Voters who didn’t cast their ballots early in the 2021 primary elections can hit the polls to vote tomorrow, June 22. Early voting ended on Sunday. 

This year’s Democratic primaries feature a race for a new Bronx borough president, as term-limited Ruben Diaz Jr. leaves office after serving the borough for 12 years. Five democratic nominees are vying to replace him and help aid the Bronx in its recovery, after the pandemic hit the borough hard. The candidates include City Council members Fernando Cabrera and Vanessa Gibson, Assemblywoman Nathalia Fernandez, State Sen. Luis Sepulveda and retired NYPD lieutenant Samuel Ravelo.

The candidates’ main focus is getting the Bronx back on track to the economic growth experienced prior to the pandemic. A key point in that recovery will be to increase the number of vaccinated residents in the Bronx. As of June 17th, the borough had the lowest number of fully vaccinated residents in the city at 39 percent.

“We have to let health professionals work with us and walk with us on this journey because many of our residents are worried about side effects,” said Gibson in last month’s debate among the candidates on NY1.

The candidates agreed that vaccinations are the best way to breathe life back into the Bronx. Cabrera said that his efforts would largely target younger residents who are hesitant to receive the shot, while Fernandez will continue to emphasize community outreach to educate Bronxites about the vaccine.

Council member Cabrera was recently backed by former borough president Adolfo Carrión and leads the candidates in donations totaling $261,848. Gibson follows close behind with a total of $231,409. However, Gibson has also received several endorsements from unions including the United Federation of Teachers, Council of School Administrators and Supervisors, and the 32BJ union.

Fernandez said she will bring jobs to the Bronx with her green plan,  “investing” in renewable energies to reduce the borough’s carbon footprint. Additionally, it will aim to bring solar panels to NYCHA complexes, schools and libraries as well as supporting and funding “the development of union-friendly job training programs for the green energy sector,” according to her website.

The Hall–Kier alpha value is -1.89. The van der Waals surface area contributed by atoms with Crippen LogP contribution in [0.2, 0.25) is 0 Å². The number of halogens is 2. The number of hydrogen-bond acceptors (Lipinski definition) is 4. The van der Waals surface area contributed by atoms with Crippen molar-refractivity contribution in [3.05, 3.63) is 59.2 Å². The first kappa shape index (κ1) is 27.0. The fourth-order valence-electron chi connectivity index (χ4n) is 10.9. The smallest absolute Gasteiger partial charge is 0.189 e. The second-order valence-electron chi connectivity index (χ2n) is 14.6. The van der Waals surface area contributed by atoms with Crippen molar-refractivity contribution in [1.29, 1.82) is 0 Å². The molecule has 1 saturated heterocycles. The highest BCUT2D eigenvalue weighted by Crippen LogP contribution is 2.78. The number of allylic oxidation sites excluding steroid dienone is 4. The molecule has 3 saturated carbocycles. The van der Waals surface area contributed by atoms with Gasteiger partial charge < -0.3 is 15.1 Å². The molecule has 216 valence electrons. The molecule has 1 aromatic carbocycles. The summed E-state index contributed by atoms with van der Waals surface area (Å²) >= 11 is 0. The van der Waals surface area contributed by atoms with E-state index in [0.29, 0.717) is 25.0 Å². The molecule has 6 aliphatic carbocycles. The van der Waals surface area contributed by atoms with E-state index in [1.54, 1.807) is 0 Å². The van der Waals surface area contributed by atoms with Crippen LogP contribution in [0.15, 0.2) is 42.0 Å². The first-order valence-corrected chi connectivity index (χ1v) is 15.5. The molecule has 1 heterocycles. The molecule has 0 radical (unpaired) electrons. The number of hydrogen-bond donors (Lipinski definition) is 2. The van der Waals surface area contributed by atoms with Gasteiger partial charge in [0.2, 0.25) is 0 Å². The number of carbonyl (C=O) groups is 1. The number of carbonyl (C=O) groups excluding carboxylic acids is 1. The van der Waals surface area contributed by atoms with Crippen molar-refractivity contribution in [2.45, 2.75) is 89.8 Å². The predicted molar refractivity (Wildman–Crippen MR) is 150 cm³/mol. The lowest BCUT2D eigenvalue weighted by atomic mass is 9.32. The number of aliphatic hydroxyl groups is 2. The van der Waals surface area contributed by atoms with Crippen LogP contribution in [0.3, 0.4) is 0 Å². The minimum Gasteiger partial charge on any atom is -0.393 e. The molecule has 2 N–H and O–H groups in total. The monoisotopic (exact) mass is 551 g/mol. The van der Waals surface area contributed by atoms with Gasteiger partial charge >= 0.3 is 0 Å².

In a candidates forum on BronxNet that aired on June 17, Sepulveda doubled down on his plans to create “15-minute cities,” neighborhoods where residents can rely on finding most of their essentials, including nutritious food, within a short walk of their homes. Cabrera, meanwhile, repeated a mantra of wanting to act as “middleman” to help broker understanding between differing sides of heated issues, such as developers and open space advocates.

Two other important races are taking place in the 8th and 17th City Council districts. Incumbents Diana Ayala, who represents the 8th City Council district, and Rafael Salamanca Jr., who represents the 17th City Council district, are favored to win against political outsiders.

Ayala took office in 2017 after working in the district for nearly two decades in social service agencies. She has far outraised her competitors with $55,839.60 compared to opponent Tamika Mapp’s $12,082.41. Manuel Onativia and Antoinette D. Glover have yet to raise any money for their campaigns.

Rafael Salamanca Jr. has held office since 2016 and  is the favorite to win the 17th City Council district against Helen Hines, a retired healthcare union representative. Salamanca has raised a total of $505,929.55 compared to Hines’  $10,955.65.

Like the borough president race, the main issue for City Council is rebuilding their districts after the pandemic. In January, Ayala became chair of the Committee on Consumer Affairs and Business Licensing and stepped down from the Committee on Mental Health. Mapp’s platform includes fighting for New York City to raise the minimum wage to $20 and increase access to union jobs by providing internship programs in high schools to help fight unemployment.

Citywide, the mayoral race has grabbed most voters’ attention, but a new comptroller and Public Advocate will also be voted in. Check out everything you need to know about the citywide races in this thorough series of explainers from The City.

The general election will be held on Nov. 2. As has been the case for decades, any Democrat who wins tomorrow’s primaries in the Bronx is virtually ensured of winning in November.

This election will also be the first time that New York City is using a ranked-choice voting system. Voters will be able to rank up to five candidates in the order of preference, rather than selecting only one candidate. Information on where to vote in the Bronx can be found by typing your address here.

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